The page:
• On multivariate analysis, prophylactic ureteral catheter placement was associated with a lower rate of ureteral injury (OR = 0.45 (95% CI, 0.25-0.81)).
  • Additional research is needed to delineate patient populations most likely to benefit from prophylactic ureteral stent placement.

Open vs closed hemorrhoidectomy: a systematic review and meta-analysis of RCTs

One discussion this week included open versus closed hemorrhoidectomy.

Reference: Bhatti M, Sajid MS, Baig MK. Milligan-Morgan (open) versus Ferguson haemorrhoidectomy (closed): A systematic review and meta-analysis of published randomized, controlled trails. World Journal of Surgery. 2016 Jun;40(6):1509-1519. doi:10.1007/s00268-016-3419-z.

Summary: In Europe, the Milligan-Morgan procedure or open haemorrhoidectomy (OH) is more frequently practised, whereas in the United States of America the closed haemorrhoidectomy (CH) procedure, as described by Ferguson and Heaton, is the most popular. CH is purported to be a less painful procedure and associated with faster wound healing due to primary wound closure. However, the conflicting outcomes following both procedures have been debated in the published literature and several controversies around post-operative pain still need clarification.

Relevant prospective randomized, controlled trials (irrespective of type, language, gender, blinding, sample size or publication status) on CH versus OH for the management of HD until May 2014 were included in this review.

Ultimately, 11 RCTs encompassing 1326 patients were included in the systematic review and meta-analysis. Significant heterogeneity was found among included trials.

CONCLUSIONS: Variables of pain on defecation, length of hospital stay, post-operative complications, HD recurrence and risk of surgical site infection were similar in both groups.

Based upon the findings of this review, CH was associated with a reduced post-operative pain, faster wound healing, lesser risk of post-operative bleeding but prolonged duration of operation.

Findings of this review are contradictory to a 2007 meta-analysis of six randomized, controlled trials.


To view full data analyses (3 tables and 11 figures!) click on the link in the reference at the top of this post.


Will there be positive neurological outcomes after ECMO resuscitation?

One discussion this week involved neurological outcomes following ECMO resuscitation.

Reference: Ryu JA, et al. Predictors of neurological outcomes after successful extracorporeal cardiopulmonary resuscitation. BMC Anesthesiology. 2015 Mar 8;15:26. doi: 10.1186/s12871-015-0002-3

Summary: Extracorporeal membrane oxygenation (ECMO) is a useful intervention for refractory cardiogenic shock and respiratory failure. Because ECMO implementation can rapidly normalize circulation in patients under cardiac arrest, it has been used to assist cardiopulmonary resuscitation (CPR). Using traditional chest compression is less effective than using ECMO with CPR (known as extracorporeal CPR or ECPR). ECPR can achieve more effective recovery of spontaneous circulation (ROSC) than conventional CPR.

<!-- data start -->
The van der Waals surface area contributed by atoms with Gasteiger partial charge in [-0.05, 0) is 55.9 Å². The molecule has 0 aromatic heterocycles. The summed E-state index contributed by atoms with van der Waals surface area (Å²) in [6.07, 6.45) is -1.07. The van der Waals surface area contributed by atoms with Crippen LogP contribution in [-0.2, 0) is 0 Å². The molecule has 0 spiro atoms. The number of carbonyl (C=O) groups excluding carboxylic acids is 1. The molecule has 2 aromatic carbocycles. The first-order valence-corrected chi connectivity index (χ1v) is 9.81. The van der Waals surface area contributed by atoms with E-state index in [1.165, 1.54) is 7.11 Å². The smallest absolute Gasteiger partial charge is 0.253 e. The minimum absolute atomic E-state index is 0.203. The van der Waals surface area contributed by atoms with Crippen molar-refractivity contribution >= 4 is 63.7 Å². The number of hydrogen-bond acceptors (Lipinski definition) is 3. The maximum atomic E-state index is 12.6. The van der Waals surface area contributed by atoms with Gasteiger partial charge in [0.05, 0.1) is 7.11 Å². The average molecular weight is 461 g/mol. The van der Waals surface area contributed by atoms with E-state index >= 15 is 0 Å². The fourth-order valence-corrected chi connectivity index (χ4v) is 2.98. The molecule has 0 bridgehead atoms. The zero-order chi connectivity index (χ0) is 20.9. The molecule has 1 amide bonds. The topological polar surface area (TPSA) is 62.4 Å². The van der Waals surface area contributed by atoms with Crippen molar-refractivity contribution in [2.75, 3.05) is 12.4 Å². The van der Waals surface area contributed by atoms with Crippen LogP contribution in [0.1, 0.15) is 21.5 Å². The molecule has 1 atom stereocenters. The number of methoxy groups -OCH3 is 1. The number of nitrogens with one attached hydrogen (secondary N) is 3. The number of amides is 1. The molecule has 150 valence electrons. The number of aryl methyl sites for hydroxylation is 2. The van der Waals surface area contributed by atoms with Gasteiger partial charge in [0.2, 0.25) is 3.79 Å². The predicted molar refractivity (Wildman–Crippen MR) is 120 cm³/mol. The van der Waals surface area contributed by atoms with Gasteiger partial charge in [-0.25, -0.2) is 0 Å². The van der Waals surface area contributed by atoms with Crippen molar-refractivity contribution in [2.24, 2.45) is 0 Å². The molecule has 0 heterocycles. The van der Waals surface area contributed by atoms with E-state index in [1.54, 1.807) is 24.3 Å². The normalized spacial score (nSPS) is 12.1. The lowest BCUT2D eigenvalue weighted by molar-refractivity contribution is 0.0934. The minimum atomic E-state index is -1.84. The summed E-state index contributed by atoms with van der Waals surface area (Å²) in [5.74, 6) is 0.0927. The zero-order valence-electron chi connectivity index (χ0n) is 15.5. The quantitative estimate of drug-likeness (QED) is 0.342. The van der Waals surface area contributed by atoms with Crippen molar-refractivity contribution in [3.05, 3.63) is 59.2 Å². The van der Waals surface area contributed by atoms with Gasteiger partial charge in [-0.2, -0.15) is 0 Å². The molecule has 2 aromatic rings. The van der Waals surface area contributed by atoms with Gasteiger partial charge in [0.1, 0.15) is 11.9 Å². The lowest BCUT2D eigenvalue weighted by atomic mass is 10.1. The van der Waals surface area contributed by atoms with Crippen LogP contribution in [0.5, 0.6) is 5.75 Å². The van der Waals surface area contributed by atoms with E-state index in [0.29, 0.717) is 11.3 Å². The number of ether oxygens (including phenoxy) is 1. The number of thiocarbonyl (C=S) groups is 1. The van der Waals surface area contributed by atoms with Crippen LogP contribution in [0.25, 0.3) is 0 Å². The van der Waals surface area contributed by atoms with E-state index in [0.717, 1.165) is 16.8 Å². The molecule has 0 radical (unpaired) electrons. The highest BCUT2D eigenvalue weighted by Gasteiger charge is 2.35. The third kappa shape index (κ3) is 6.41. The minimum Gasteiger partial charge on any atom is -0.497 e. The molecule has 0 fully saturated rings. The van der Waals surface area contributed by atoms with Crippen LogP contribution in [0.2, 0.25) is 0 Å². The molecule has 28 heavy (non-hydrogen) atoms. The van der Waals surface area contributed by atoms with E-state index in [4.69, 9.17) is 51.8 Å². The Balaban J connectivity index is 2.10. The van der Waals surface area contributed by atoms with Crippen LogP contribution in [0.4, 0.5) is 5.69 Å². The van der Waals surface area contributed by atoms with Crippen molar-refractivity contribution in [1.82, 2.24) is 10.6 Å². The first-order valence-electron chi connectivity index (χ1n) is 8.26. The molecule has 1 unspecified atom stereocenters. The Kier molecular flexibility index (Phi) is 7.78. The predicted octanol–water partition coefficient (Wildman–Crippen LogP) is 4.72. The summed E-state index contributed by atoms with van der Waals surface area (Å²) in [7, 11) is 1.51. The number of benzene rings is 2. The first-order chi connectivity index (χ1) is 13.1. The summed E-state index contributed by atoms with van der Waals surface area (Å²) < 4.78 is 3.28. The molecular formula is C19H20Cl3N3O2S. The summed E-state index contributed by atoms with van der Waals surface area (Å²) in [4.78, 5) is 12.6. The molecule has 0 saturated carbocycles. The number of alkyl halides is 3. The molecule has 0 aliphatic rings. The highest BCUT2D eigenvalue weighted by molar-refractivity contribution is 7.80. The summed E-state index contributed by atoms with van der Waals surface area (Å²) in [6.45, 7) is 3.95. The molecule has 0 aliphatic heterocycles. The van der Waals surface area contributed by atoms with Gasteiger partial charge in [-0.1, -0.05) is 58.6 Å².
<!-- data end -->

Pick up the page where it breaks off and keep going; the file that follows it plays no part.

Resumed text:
Since the brain is the organ most vulnerable to hypoxia and inadequate perfusion, ECPR can result in severe neurologic deficits if ECMO is not performed promptly. In addition to delay, several factors may lead to poor neurological outcomes after ECPR. Achieving good neurological outcomes and successful resuscitation are important, so the authors investigated predictors of favorable neurological outcomes rather than survival after ECPR.

The study’s primary endpoint was neurological outcome at hospital discharge, assessed with the Glasgow-Pittsburgh Cerebral Performance Categories (CPC) scale (1 to 5, as shown in Table 1). CPC 1 and 2 were classified as good neurological outcomes. CPC 3, 4, and 5 were considered poor neurological outcomes.

Of 115 patients, 68 (59%) had good neurological outcomes but 47 (41%) did not (Figure 2). Therapeutic hypothermia was performed in 10 patients (5%). Mean duration of ECMO support was 47.5 (range 18.5–101) hours. Total length of stay in intensive care unit (ICU) was 11 (range 7–22.5) days and 24 patients died from brain death.

Univariate analysis showed no differences between the good and poor neurological outcome groups for age, comorbidities, bystander CPR, therapeutic hypothermia, total bilirubin, creatinine, 24-hour lactic acid clearance, ROSC before ECMO, or ROSC time (Table 2).

Multivariate analysis revealed neurological outcomes were affected by hemoglobin level, serum lactic acid before ECMO insertion, and interval from cardiac arrest to ECMO (Figure 3). However, age, gender, cardiac arrest out of the hospital, hemoglobin level after ECMO, acute coronary syndrome, initial shockable rhythm, and CPR duration were not independent predictors of neurological outcomes (Table 3).